I know JDT regularly revisits defaults
and makes changes over time, so this is good input to take and consider
making changes based on the survey at the JDT level. Also feedback from
JDT on *why* some settings might be off by default is very valuable. For
example a setting may be off because it is new or experimental or not yet
Having said that I don't think JDT *has*
to be the bad guy here that changes defaults for all products. It is quite
reasonable to do this at a product level (EPP). I think it would be a positive
step if the committers implementing the features didn't have to also take
on the product manager role and make these kind of configuration decisions
for users. We've been having a parallel discussion related to UI themes
and the same situation applies there too: the person implementing the ability
to set tab colors isn't necessarily the right person to be deciding on
what initial tab color all users get by default. Having this separate "product
manager" role that is collecting and studying user data and configuring
our EPP products to match a particular community is a good thing in my
mind. The "we will get blamed so we should be the ones to decide"
argument is self-fulfilling but it does not have to be this way. When the
inevitable bug comes in complaining of the change it is easy enough to
redirect the bug to EPP and they will at least be able to point to some
concrete user data behind the decision (which is more than we've ever had
in the past).
Stephan Herrmann <stephan.herrmann@xxxxxxxxx>
12/09/2013 04:32 PM
I will be happy to work on this issue, but, as mentioned several times
right now is the most inappropriate of all moments for additional JDT work.
So, if doing this "after March and before April" is good enough
I'll do my best.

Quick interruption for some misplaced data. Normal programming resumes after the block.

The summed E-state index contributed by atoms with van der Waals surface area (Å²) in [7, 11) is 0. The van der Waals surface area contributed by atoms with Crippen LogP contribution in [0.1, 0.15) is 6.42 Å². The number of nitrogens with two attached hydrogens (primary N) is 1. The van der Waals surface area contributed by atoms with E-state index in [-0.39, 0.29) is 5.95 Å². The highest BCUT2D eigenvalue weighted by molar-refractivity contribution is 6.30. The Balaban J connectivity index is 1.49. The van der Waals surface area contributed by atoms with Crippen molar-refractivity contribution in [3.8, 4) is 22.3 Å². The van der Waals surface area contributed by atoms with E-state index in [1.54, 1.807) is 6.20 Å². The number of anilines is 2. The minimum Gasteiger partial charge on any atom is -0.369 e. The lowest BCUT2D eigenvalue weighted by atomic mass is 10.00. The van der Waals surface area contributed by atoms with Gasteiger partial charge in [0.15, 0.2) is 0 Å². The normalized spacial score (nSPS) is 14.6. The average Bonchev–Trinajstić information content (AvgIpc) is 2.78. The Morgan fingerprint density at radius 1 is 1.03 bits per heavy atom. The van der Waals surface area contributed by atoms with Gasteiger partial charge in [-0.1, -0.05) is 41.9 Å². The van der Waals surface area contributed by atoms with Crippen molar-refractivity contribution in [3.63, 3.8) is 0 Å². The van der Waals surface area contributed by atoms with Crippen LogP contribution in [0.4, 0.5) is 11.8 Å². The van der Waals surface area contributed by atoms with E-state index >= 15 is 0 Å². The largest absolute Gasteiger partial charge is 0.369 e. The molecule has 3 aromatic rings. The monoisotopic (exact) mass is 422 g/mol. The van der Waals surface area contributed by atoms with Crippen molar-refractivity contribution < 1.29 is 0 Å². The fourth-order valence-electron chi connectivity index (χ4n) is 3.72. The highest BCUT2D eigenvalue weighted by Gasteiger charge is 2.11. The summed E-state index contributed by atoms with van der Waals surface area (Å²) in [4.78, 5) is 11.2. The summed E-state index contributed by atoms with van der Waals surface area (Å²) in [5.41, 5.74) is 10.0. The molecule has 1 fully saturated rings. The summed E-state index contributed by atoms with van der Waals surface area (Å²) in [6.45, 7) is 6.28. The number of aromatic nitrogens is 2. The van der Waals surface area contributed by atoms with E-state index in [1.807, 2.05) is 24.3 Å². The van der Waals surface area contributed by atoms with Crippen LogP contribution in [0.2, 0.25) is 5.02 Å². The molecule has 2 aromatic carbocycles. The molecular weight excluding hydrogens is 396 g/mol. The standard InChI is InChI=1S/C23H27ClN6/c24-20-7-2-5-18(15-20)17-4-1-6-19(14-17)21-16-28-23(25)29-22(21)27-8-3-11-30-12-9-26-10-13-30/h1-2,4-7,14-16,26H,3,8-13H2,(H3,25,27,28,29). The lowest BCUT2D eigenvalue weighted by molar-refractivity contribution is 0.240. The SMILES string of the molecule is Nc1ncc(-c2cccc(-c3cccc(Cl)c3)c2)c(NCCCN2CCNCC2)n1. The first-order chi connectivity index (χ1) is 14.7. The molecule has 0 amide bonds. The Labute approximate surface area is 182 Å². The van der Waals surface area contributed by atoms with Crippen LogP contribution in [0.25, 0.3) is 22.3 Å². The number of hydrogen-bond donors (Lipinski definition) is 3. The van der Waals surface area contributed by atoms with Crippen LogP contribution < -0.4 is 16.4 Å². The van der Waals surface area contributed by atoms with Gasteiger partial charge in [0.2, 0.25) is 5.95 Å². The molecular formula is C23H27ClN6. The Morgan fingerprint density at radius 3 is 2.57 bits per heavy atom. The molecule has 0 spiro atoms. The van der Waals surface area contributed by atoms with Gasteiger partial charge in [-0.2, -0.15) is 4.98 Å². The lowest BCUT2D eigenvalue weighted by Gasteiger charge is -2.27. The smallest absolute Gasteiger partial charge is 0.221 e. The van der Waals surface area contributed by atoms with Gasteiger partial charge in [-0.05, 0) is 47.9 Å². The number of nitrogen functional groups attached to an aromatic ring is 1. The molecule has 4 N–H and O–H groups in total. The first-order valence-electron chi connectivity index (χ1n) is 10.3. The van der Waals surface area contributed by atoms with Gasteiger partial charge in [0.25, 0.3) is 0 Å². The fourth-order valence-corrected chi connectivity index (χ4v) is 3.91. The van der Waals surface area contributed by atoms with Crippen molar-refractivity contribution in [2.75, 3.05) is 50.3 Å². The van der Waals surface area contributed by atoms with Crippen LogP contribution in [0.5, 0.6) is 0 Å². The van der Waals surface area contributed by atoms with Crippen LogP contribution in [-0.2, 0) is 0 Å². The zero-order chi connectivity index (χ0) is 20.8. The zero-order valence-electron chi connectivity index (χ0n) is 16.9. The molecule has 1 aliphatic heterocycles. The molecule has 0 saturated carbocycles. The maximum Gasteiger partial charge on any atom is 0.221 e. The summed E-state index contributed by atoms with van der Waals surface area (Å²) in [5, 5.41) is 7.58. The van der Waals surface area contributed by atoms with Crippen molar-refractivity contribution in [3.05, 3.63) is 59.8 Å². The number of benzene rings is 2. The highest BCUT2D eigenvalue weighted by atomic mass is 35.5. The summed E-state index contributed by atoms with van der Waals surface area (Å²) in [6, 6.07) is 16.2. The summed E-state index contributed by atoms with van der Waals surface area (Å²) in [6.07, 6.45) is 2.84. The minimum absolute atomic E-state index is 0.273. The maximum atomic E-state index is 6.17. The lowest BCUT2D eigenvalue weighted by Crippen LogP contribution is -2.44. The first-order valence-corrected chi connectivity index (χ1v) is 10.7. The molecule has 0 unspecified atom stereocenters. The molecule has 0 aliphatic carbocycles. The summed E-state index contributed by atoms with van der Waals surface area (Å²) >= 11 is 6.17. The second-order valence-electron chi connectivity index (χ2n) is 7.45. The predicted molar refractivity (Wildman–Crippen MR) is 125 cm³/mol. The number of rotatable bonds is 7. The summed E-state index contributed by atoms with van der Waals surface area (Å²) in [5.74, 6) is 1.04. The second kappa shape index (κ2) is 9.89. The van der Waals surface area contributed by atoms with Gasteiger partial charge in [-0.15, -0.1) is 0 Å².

For those who think that this is just about flipping a handful of switches:
I anticipate *significant* work to become necessary in order to adjust
60,000+ tests to new compiler results. We must find a balance between keeping
our tests stable and testing the behavior that will be shipped as the new
Apart from that, experience tells that agreement about more aggressive
is difficult to achieve among the JDT team, but keep in mind: if any new
annoy our users, it will be our team that will be blamed, so please bear
detailed discussion, but let's move it to the bug, OK?
On 12/09/2013 03:45 PM, John Arthorne wrote:
> To be concrete, the survey talked about "Potential programming
problems". In the Potential programming problems section, there are
> currently only the following set to ignore by default:
> Possible accidental boolean assignment e.g., if (a = b)
> Boxing and unboxing conversions
> Empty statement
> Unused object allocation
> Switch missing default case
> Switch case fall through
> Potential resource leak
> Missing synchronized modifier on inherited method
> Class overrides equals but not hashCode
> For the most part these are pretty reasonable warnings, with possible
exception of box/unbox which is warning about simply using a
> feature of the Java language. Just be prepared that there is backlash
*every* time we make a change that introduces warnings for
> people - although at least in this case we have some data to back
up the decision.
> From: Mickael Istria <mistria@xxxxxxxxxx>
> To: Ian Skerrett <ian.skerrett@xxxxxxxxxxx>, "'Discussions
about the IDE'" <ide-dev@xxxxxxxxxxx>, "'Lars Vogel'"
> <lars.vogel@xxxxxxxxx>, "'Daniel Megert'" <daniel_megert@xxxxxxxxxx>,
> Date: 12/09/2013 09:13 AM
> Subject: Re: [ide-dev] Survey results
> Sent by: ide-dev-bounces@xxxxxxxxxxx
> On 12/09/2013 02:53 PM, Ian Skerrett wrote:
> If you implement that change it will definitely annoy this minority.
> And what about the majority?
> Also, due to the nature of the change, my assumption is that a subset
of people that said ‘yes’ did not appreciate the impact of the
> change so when it is implemented they will wish they had voted ‘no’.
> We've all reworked the question several times to make it explicit.
I thought we've agreed the question was good enough so that we
> could trust the outcome of the survey and turn it into a concrete
action (Yes or No to all warnings). Why deciding to almost ignore
> the vote now? Or why even asking the question if it's to ignore 65%
of "Yes" ?
> 65% of people have expressed they'd like all warnings. We've discussed
that the survey and reaction to results would also be a way
> to encourage the community to give feedback. I think letting 35% of
community decide of everything is not fair at all.
> Mickael Istria
> Eclipse developer at _JBoss, by Red Hat_ <http://www.jboss.org/tools>_
> __My blog_ <http://mickaelistria.wordpress.com/>-
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